Good Businesses 2013

It’s a dirty job...

Samagra is determined to provide clean toilets for urban poor

Soumik Kar

His card says he’s the CTC of Samagra. New designations are sprouting all over the place these days and seeing you struggle to figure this one out, Swapnil Chaturvedi helps you out. “It stands for Chief Toilet Cleaner,” he says in all seriousness. It’s not precisely what he does, but since his startup manages public toilets in Pune, the designation does convey the business Samagra is in. “I want that there should be a sense of dignity attached to this job,” the 36-year-old adds.

Indeed, Chaturvedi is, dare we say it, quite passionate about poop. The engineer who spent a decade in the US, returned to India just to try and improve sanitation facilities in the country, especially for the urban poor. Here’s why: almost 626 million of the 1.2 billion population do not have access to toilets and have to defecate in the open. Add to this a serious lack of awareness and the consequences to health and hygiene are enormous and “any improvement here, however basic, can change the lives of people,” Chaturvedi says. 

Ask 33-year-old Hiralal. He moved from Rajasthan to the Ramnagar slum in Pune’s Warje area 12 years ago and now runs a small clothes store. His wife and three daughters used the public toilet near their home with great reluctance. “It was very difficult to even enter the place. It was dark, extremely dirty and they would fall ill frequently,” he says. Now, he pays ₹50 per month for using the same Samagra-managed public toilet — twice the fee charged by the Pune Municipal Corporation, which was in charge earlier — but says the price is worth it. “It’s more dignified and far cleaner,” says Hiralal. In Kothrud, Vishwakarma, a self-employed carpenter with an eight-member household, voices a similar sense of relief. “Now we can use the toilet, which is just five minutes away from our home. Earlier, we used to avoid it because it was so filthy,” he says.

Feedback like this is some reward for the work Chaturvedi has put in. On a visit to his parents in Bhilai in 2007, he was appalled to see how migrants in the city lived. Looking back, Chaturvedi believes the new consciousness of the pathetic conditions, especially for children, had something to do with the fact that he was a new father himself. The following year, he quit his job in the US and enrolled for a program in design at Northwestern University, where he decided to specialise in sustainable urban design with a focus on sanitation.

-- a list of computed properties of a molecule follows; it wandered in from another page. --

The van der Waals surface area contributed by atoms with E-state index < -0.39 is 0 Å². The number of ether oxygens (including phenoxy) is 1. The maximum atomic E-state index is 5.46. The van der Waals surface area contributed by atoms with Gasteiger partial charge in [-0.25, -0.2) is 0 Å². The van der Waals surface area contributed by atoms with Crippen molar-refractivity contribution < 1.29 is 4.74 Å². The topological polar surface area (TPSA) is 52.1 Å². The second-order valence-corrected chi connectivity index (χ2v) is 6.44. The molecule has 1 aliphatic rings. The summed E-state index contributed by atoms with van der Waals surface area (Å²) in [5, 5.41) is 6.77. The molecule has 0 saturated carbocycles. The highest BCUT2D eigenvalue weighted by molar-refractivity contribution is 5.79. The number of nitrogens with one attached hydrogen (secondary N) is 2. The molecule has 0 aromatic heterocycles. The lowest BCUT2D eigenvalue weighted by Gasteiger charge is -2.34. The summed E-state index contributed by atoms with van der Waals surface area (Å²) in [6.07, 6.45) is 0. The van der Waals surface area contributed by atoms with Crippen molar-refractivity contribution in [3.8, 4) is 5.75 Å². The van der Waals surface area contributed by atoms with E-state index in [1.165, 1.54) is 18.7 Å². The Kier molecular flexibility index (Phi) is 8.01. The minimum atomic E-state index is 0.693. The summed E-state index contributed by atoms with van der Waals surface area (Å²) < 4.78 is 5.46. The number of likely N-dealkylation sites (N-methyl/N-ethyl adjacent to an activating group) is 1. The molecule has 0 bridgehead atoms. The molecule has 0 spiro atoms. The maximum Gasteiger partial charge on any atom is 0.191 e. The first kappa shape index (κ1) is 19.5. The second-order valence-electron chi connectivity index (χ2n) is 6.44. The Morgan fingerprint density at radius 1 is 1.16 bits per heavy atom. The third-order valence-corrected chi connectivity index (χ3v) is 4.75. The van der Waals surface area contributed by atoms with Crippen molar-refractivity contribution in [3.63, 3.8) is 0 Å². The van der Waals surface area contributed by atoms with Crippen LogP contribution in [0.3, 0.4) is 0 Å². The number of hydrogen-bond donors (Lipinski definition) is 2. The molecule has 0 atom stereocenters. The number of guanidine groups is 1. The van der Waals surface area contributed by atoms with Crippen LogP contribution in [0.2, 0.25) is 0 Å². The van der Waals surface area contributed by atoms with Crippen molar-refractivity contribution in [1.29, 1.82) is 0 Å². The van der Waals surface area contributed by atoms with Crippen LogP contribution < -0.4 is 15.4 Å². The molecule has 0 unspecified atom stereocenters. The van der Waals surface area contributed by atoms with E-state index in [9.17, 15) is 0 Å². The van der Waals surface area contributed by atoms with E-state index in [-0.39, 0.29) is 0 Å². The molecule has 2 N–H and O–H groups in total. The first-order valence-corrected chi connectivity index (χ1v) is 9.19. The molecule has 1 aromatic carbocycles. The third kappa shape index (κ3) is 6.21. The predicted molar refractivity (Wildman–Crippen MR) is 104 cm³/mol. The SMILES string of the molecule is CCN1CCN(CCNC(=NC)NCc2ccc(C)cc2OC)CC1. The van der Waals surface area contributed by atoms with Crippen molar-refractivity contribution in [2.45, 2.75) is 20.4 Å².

Getting Started

In August 2010, Chaturvedi returned to India with his wife and young daughter and a year later, set up Samagra (Sanskrit for holistic), investing ₹20 lakh from his own savings in the venture. He also received a $100,000 grant from the Bill and Melinda Gates Foundation. “Our two-page application focused on making toilets affordable, accessible and aspirational in addition to creating a sustainable business out of this,” he says.

Alyse Schrecongost, Samagra’s associate program officer at the Bill & Melinda Gates Foundation, believes the enterprise’s model is unique since its success is linked to the urban poor having access to better quality sanitation services at an affordable cost. “The company is committed to reaching users of public toilet blocks at scale equally for business and social motivations,” she points out.

Samagra now manages four public toilets in Pune, which account for 130 toilet seats and are used by over 3,300 people every day. But that’s not what the business’s original plan was. The company started off in Bhubaneswar as a poop-to-power project. The idea was to convert human waste into carbon-neutral electricity and organic fertilisers. The electricity was stored in batteries used by street vendors to light their stalls. But the idea didn’t really take off — not progressing beyond two toilets, 50 users and 15 battery customers — because of multiple challenges.

There were no buyers for the fertiliser as human waste is considered taboo; it was difficult getting workers for the processing facility; and scaling up was a problem because of high urban land prices. “We realised waste to power would work only if the technology is on-ground without the need for transport. So, the new business model was a rewards programme that didn’t rely on monetising waste,” says Chaturvedi.